Behind Gomez, a group in white-and-blue shirts chanted Argentina’s anti-Brazilian slogans “Maradona is better than Pelé...” while during the pauses a passing Brazilian would shout back the "cokehead" line. In other breaks between Argentine cheering sessions, Brazilians cheered instead for their hometown -- not World Cup -- teams.

“Go super team, Corinthians,” shouted a handful of São Paulo residents, in a traditional chant from the hometown team, set to play in Itaquera Stadium at the end of the World Cup. No one in the group wore a Brazil jersey. In fact, the yellow and green shirt of the seleção have been shelved for the past few days, and it’s more common to see the black shirts of Corinthians, the red of SPFC, or the green-and-white of Palmeras.

“I’m cheering for Argentina in the final,” said Paulo Tonera, a 25-year-old salesman from São Paulo. “I really like their playing style.”

The next day, another -- far more famous -- Brazilian made headlines by declaring his own support for Argentina.

“It’s weird for a Brazilian to want Argentina to win, but I have two great teammates [from FC Barcelona] and I’d like them to win,” said Neymar Jr., the seleção’s superstar striker, in a press conference. He was speaking about Mascherano, and also about Messi, an “idol” that Neymar has “admired from afar.” He’s not the only one to be seduced by Argentine players through their professional teams abroad.

“When I was a kid, my schoolmates were split into two camps: Messi and Ronaldinho,” said Vinicius Carvalho, a shopkeeper at another sports merchandise store downtown. For 20-year-old Carvalho, the Cups of ‘82 and ‘90 are ancient history. “I was in the Messi camp,” he said.

Messi draws a lot of Brazilian fans. “There’s no way you can’t like Messi,” said Borges, the pro-Germany shopkeeper.

Messi isn’t the only player to win Brazilian fans. Carvalho has been a fan of Mascherano since long before he played for Neymar’s FC Barcelona. Mascherano, along with Teves, another member of the Argentine squad, played for Corinthians, Carvalho’s local team, in the late 2000s. By 2010, Carvalho was cheering for Argentina in the 2010 World Cup. He even learned Spanish, helping him get his current job at the memorabilia store, where he’s made many sales to Argentine tourists. He was sold out of miniature Argentine mugs--one of which he bought himself--and almost almost out of A.F.A. keychains.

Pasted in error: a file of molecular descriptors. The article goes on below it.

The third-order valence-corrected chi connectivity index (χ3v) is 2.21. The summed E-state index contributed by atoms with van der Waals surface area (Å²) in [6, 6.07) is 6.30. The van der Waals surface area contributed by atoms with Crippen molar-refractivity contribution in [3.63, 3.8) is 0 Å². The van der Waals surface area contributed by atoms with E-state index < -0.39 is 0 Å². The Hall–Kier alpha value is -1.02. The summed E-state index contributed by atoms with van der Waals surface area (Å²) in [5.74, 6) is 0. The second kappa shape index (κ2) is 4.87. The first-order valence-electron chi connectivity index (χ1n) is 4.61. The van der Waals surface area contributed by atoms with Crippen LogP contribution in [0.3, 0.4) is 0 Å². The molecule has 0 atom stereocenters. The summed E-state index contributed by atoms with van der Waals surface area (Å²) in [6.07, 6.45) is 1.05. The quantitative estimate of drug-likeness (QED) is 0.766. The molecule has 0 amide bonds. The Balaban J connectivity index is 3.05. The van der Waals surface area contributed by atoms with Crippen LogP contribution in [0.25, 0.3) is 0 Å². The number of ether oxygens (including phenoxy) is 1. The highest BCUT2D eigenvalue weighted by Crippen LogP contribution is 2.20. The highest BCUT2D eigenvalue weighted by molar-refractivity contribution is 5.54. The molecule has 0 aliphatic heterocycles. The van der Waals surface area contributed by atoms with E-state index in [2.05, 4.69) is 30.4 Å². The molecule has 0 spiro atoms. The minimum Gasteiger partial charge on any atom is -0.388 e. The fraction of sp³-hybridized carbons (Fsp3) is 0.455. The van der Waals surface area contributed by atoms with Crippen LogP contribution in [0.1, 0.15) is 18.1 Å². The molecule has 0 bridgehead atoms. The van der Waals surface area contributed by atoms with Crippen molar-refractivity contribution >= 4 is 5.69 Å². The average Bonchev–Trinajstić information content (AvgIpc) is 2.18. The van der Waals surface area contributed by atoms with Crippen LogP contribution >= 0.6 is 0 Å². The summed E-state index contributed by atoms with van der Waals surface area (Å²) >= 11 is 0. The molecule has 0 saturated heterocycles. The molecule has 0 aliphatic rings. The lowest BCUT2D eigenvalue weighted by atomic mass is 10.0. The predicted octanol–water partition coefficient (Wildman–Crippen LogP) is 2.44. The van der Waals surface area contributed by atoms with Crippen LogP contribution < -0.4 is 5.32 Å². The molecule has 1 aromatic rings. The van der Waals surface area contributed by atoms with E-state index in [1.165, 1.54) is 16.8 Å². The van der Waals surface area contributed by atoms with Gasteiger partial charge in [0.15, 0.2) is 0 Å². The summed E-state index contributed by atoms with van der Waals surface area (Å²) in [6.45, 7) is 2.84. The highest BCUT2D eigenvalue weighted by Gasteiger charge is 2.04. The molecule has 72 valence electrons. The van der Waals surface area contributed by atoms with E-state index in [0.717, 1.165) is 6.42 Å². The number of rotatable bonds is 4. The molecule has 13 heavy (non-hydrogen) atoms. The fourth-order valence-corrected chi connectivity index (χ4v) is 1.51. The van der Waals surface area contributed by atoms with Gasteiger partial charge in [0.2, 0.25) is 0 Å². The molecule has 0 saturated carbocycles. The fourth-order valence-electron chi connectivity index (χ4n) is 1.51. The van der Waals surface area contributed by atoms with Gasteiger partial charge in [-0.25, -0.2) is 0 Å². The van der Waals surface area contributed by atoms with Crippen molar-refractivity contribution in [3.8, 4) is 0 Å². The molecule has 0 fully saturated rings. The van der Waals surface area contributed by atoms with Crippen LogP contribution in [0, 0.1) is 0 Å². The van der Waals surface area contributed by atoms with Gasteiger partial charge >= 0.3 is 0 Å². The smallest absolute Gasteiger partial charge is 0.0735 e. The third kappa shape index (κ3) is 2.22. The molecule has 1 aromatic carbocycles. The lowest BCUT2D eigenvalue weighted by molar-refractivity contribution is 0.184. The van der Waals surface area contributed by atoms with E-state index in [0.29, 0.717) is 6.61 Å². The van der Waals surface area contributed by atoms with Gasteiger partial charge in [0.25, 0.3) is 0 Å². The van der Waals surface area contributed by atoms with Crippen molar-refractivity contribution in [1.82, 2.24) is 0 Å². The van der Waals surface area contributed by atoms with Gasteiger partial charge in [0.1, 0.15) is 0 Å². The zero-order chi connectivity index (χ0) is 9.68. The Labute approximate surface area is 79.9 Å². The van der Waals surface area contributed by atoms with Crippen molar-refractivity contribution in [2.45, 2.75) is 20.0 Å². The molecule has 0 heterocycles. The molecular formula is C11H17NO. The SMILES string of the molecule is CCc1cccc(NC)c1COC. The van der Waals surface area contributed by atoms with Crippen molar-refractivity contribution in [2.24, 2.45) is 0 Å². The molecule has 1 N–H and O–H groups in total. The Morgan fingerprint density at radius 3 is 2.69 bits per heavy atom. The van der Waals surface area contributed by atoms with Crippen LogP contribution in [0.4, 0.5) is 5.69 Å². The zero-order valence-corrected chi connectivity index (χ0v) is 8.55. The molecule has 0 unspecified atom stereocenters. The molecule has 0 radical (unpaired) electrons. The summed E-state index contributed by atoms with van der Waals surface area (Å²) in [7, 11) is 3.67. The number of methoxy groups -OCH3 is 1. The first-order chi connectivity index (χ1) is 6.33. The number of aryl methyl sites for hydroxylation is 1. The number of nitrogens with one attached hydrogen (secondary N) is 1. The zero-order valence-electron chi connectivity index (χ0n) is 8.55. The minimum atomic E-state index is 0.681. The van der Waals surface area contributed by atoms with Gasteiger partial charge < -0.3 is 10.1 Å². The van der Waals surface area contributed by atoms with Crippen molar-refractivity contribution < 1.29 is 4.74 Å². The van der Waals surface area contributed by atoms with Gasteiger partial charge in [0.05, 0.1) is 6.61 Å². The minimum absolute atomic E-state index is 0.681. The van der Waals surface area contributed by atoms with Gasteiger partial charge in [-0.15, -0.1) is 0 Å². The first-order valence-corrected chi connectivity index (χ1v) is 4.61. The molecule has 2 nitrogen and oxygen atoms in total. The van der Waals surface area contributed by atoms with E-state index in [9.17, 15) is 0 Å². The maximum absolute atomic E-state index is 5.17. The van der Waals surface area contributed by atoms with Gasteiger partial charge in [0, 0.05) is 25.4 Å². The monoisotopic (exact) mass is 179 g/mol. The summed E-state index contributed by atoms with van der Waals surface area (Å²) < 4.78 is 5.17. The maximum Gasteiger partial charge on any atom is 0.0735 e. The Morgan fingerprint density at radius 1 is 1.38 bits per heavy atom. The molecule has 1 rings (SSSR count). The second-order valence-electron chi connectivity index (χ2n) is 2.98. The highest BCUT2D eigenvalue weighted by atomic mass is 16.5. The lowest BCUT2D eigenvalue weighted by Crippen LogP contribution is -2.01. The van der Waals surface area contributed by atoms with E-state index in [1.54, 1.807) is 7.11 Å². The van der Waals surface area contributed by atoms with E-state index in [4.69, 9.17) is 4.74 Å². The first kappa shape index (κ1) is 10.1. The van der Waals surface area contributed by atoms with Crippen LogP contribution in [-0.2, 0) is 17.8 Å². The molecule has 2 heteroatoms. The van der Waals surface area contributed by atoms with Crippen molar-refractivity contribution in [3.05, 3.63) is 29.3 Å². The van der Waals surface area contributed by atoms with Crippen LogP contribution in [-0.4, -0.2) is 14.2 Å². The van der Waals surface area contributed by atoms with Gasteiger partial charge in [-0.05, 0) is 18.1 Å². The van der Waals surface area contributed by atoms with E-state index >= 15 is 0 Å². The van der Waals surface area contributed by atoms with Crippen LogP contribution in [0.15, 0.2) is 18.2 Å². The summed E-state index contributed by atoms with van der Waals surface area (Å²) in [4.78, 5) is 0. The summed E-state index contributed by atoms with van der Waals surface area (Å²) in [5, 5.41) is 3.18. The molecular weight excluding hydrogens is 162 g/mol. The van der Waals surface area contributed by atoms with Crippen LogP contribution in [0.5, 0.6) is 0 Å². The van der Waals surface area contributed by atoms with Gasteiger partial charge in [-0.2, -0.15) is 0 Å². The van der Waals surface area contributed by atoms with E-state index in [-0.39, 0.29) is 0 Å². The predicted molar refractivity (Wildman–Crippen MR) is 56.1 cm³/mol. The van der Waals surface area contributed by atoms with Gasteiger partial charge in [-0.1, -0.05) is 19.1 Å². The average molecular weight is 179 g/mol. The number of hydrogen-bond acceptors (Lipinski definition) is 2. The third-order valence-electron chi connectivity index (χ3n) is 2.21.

“My boss gets on my case when I wear an Argentina jersey... he lets me, but he doesn’t like it," Carvalho said.

“I’m not that patriotic, holding up a flag and everything. I cheer for the players I like.” Even when Argentina isn’t playing, Carvalho --intent on being a rebel -- roots against Brazil.

But even some patriotic Brazil fans are pledging support for their southern neighbor.

“We should cheer first for Brazil, then for the Mercosur countries, then for South America, and finally for Latin American ones,” wrote Tarso Cabral Violin, a lawyer from Curitiba. In his blog post (full translation here), Violin laid out the reasons he’s cheering for Argentina over Germany.

  • Germany humiliated Brazil by beating them 7-1. An Argentine victory would be a form of South American vengence.

  • If Germany wins, they’ll hold 4 titles, getting close to Brazil’s 5, whereas if Argentina wins, it’ll still be two titles away.

  • Argentina is having a tougher time [economically], so their fans are more deserving of the happiness of winning.

Aside from the game against Brazil, Violin argues, “Germany didn’t really play that well during this World Cup.”

Echoing Violin’s blog post, Gomez, the Argentine car salesman, saw Brazilians as natural allies for Sunday’s game. Not far from his Brazilian friends, he held his beer under the street lights of Vila Madalena, and paused.

“We’re rivals but we’re friends, we’re all from the Americas, right?”